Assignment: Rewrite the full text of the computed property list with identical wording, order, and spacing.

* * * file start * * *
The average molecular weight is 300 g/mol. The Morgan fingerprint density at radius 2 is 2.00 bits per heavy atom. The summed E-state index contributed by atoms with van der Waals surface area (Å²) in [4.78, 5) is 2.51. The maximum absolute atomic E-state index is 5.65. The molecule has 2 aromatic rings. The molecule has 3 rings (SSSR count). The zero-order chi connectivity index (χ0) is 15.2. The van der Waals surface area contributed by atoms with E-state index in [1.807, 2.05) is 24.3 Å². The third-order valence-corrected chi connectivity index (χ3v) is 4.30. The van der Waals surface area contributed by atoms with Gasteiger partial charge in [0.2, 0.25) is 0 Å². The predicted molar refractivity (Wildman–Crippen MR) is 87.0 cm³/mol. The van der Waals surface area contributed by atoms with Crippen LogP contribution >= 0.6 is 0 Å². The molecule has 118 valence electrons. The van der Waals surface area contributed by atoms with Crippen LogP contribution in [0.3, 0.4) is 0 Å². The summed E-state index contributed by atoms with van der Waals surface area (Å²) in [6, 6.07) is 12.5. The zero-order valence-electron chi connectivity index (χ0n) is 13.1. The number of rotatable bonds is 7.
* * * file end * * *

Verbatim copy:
The average molecular weight is 300 g/mol. The Morgan fingerprint density at radius 2 is 2.00 bits per heavy atom. The summed E-state index contributed by atoms with van der Waals surface area (Å²) in [4.78, 5) is 2.51. The maximum absolute atomic E-state index is 5.65. The molecule has 2 aromatic rings. The molecule has 3 rings (SSSR count). The zero-order chi connectivity index (χ0) is 15.2. The van der Waals surface area contributed by atoms with E-state index in [1.807, 2.05) is 24.3 Å². The third-order valence-corrected chi connectivity index (χ3v) is 4.30. The van der Waals surface area contributed by atoms with Gasteiger partial charge in [0.2, 0.25) is 0 Å². The predicted molar refractivity (Wildman–Crippen MR) is 87.0 cm³/mol. The van der Waals surface area contributed by atoms with Crippen LogP contribution >= 0.6 is 0 Å². The molecule has 118 valence electrons. The van der Waals surface area contributed by atoms with Crippen LogP contribution in [0.3, 0.4) is 0 Å². The summed E-state index contributed by atoms with van der Waals surface area (Å²) in [6, 6.07) is 12.5. The zero-order valence-electron chi connectivity index (χ0n) is 13.1. The number of rotatable bonds is 7.